Ian Willms February 13, 2013Posted by Geoffrey Hiller in Canada.
Jimmy’s Lunch Diner, Kitchener, Ontario 2010
Ian Willms (b. 1985, Canada) is a founding member of the Boreal Collective and part of the Reportage by Getty Images Emerging Talent roster. His work has appeared in numerous publications, including the New York Times, the International Herald Tribune, Village Voice, Foto8, Applied Arts Magazine, PDN, Maclean’s and The Walrus. Ian has also worked with the NGOs Greenpeace and Oxfam. In recent years, Ian’s documentary photography has been supported and honored by the Magnum Expression Photography Award, the Magenta Foundation, the Burn Emerging Photographer Fund and the National Magazine Awards and shown in exhibitions at Pikto Gallery, Bau-Xi Photo, O’Born Contemporary and Gallery 44 Centre for Contemporary Photography.
About the Photograph:
“Jimmy’s Lunch is a diner that was established in Kitchener, Ontario, Canada in 1948 by Jimmy George. In 1955, Jimmy died of a brain tumor and his son Jerry took the business over. Jerry has been there everyday since then. For a long time, Jimmy’s was the only 24-hour diner in the city, so they regularly saw a fairly diverse array of clientele. It wasn’t uncommon to see judges sitting at the same bar as homeless people. Rumor has it that even Chuck Berry ate there once. Today, the only patrons consist of the regulars who have been coming there since they were kids. Like the diner, none of them are getting any younger. Every year there are a few more empty bar stools as people pass on.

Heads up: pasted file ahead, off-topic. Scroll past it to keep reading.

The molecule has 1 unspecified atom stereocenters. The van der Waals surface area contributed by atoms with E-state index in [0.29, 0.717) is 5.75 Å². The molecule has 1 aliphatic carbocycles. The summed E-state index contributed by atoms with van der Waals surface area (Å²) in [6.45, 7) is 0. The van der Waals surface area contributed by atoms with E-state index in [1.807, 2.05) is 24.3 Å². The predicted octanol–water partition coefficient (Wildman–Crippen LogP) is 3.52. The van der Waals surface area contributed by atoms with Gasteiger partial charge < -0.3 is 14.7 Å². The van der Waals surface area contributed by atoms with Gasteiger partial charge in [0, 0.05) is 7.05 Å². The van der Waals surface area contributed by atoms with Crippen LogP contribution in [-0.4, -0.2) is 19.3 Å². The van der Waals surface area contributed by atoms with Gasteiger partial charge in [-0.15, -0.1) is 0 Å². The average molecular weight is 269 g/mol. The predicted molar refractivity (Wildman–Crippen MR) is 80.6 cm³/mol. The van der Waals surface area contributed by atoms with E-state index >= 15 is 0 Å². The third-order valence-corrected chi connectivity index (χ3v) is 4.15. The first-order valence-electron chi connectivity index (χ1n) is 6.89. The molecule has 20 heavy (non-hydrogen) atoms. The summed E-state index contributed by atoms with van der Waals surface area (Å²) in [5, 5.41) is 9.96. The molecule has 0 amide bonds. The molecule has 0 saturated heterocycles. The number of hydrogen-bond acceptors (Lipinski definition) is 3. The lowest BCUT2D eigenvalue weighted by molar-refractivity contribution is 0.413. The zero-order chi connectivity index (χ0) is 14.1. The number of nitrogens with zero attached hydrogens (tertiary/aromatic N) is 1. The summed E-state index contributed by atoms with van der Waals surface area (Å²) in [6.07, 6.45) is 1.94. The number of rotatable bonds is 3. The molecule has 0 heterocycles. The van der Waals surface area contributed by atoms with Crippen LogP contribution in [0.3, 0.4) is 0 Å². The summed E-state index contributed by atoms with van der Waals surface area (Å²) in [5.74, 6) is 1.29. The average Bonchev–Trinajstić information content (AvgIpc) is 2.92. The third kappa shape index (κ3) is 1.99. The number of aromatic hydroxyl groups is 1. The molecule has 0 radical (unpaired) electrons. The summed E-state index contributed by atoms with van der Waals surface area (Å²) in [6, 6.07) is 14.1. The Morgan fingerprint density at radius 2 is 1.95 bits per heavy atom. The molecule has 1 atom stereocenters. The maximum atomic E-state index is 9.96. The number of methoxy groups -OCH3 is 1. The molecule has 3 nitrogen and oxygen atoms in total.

“I wanted to document Jimmy’s Lunch because I see it as a place that represents the blue-collar culture that used to make Kitchener what it was. Everything today is so sterile and devoid of character. I like the “if it ain’t broke, don’t fix it” mentality that Jerry takes with his diner. It’s a simple place, where nothing has really changed over the years. Even the food is still made the same as it always has been. It feels a lot like a time warp, but not in a cheesy, contrived nostalgia way. Jimmy’s embodies decades past in a very raw and unvarnished way. Ironically, it’s even difficult to get cell phone reception when you’re there. The photo is of Jerry at the grill and one of his long-time regulars sitting at the bar. The man on the left passed away a few months after this photo was taken.